In all statistical analyses, except where noted, we independently analyzed our base-version trait dataset, the phylogenetically imputed version, and, for P50 only, the strict quality control version. In all cases, only plot locations with trait coverage of >80% by basal area in the initial census were included in the analyses so as to not bias results due to poor species coverage. Our results are robust to these different levels of quality control and inventory coverage (SI Appendix, Fig. S3 and Table S2).

Sensitivity of Community Traits to Climate and Demographic Drivers.

Given that HSM and P50 have been shown to be key traits for predicting species mortality risk and productivity during periods of water limitation (2, 3), we further analyzed the change in community traits over the duration of the inventory period. We calculated the change in community-weighted mean P50 and HSM between the first and the last plot census to get ΔP50 and ΔHSM and looked at trait sensitivities for the inventory across the entire United States as well as by forest type (angiosperm versus gymnosperm) and geographic location (eastern versus western United States). To categorize plots as angiosperm-dominated or gymnosperm-dominated forests, we used the FIA “field type code” variable. Eastern and western plots were divided by state with the dividing line running west of Minnesota to Louisiana. Finally, we performed a series of sensitivity tests to see if factors other than climate, such as pest, pathogen, or anthropogenic fire suppression, were major drivers of tree mortality by excluding plots dominated by species known to be associated with these factors. Specifically, plots dominated by P. edulis (piñon pine), P. contorta (lodgepole pine), Q. alba, and Q. rubra (white and red oak), T. canadensis (eastern hemlock), and F. pennsylvanica and F. americana (green and white ash) were excluded each, in turn, based on the plot FIA field type code. Collectively, these sensitivity tests help unpack if known species suffering from severe bark beetle outbreaks (pines), potential oak mortality due to long-term fire suppression (43), mortality due to wooly adelgid (hemlock), and mortality due to the emerald ash borer are driving significant relationships between HSM/P50 and mortality.
First, we looked for significant shifts in population mean trait distributions in P50 and HSM between the first and the last inventory using the Wilcoxon signed-rank test (given the lack of normality in trait distributions). Next, to analyze trait responses to climate, we used climate variables from the TerraClim dataset (32), which includes a number of climate metrics from 1956 to 2018 at a monthly time step and 4-km spatial resolution globally. We initially tested a wide suite of climate variables including,CWD, the Palmer Drought Severity Index (PDSI), precipitation, snow water equivalent, soil moisture, daily maximum temperature averaged to the monthly level (Tmax), and atmospheric vapor pressure deficit (VPD). For each grid cell associated with a FIA plot, we computed the growing season average (defined as June–August given that all plots are in the Northern Hemisphere) averaged over the interval between the first and the last census (which varies by plot according to the state-specific remeasurement interval), growing season extreme (minimum for PDSI and soil moisture and maximum for CWD, Tmax, and VPD) over the census interval, and climatic anomaly (excluding PDSI which is, by definition, already an anomaly) over the census interval relative to both 20-y and 30-y climatologies spanning from 1997 or 1987 to 2017, respectively. For snow water equivalent only, we summed the entire water year (October–September) and computed the census interval average, minimum, and anomaly.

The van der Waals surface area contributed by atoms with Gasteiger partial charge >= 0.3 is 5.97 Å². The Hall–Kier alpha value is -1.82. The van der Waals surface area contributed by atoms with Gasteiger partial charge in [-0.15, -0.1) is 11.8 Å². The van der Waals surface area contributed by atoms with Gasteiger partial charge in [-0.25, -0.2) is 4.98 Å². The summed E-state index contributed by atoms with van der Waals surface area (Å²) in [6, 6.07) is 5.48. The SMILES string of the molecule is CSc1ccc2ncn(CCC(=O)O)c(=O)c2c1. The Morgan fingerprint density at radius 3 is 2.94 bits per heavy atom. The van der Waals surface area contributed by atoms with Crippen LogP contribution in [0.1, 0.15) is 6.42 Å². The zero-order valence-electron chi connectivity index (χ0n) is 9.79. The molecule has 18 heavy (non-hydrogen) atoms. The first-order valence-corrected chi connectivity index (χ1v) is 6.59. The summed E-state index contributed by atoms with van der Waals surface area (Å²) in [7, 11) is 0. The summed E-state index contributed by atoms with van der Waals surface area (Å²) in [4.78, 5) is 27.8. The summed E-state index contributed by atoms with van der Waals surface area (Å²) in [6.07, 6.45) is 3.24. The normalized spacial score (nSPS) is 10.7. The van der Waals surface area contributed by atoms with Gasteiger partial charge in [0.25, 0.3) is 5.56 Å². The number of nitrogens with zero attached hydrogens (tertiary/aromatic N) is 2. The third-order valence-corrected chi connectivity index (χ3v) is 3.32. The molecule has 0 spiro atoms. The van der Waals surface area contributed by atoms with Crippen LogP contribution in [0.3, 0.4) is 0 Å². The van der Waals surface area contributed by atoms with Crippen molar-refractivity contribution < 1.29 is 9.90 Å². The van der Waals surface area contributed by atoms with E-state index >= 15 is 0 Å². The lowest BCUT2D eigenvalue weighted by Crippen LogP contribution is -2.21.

Initial climate variable selection was based on three criteria: i) a lack of collinearity, ii) biologically relevant climate stressors that capture multiple elements of drought stress, and iii) a model selection algorithm that selected climate predictors that showed significant associations with ΔP50 and ΔHSM. We grouped predictors into categories of growing season means, extreme, and anomalies (because, in many cases, means and extremes were highly correlated). For each group, following standard approaches to deal with collinear predictor variables, we first used a matrix of pairwise correlations and removed any variable with high correlations (R > 0.5) with other predictor variables. Each pairwise correlation was performed, and the variable with the lower correlation with the dependent variable was removed. We further verified that variance inflation factors were less than 2.5 for all predictor variables. This resulted in four climate predictor variables in each mean, extreme, and anomaly category, CWD (a metric of total water availability), PDSI (a metric of drought stress), soil moisture (a metric of root zone water availability), and VPD (a metric of atmospheric dryness). Mean CWD over the census interval proved to be most explanatory compared to other predictors, extremes, or anomalies, so we opted to look at the sensitivity of ΔP50 and ΔHSM to CWD.
We quantified the regional-scale sensitivity of cumulative changes in P50 and HSM to CWD by upscaling the data to 1.0° using grid-specific mean ΔP50/ΔHSM and grid-specific mean CWD according to the methods of ref. 47. We used linear models and confirmed that there was no spatial autocorrelation between ΔP50/ΔHSM and CWD at the 1.0° scale using Moran’s I. All traits and predictors were z-score standardized based on the ΔP50 or ΔHSM mean and SD for each data subset and climate variable mean and SD for each grid subset, making effect sizes comparable across traits and predictors. We looked at the sensitivity of response coefficient magnitude and significance to plots with a minimum of 80% trait coverage by basal area (61, 62) in the first inventory for our base-version trait dataset, the phylogenetically imputed version, and the strict quality control version (for P50 only).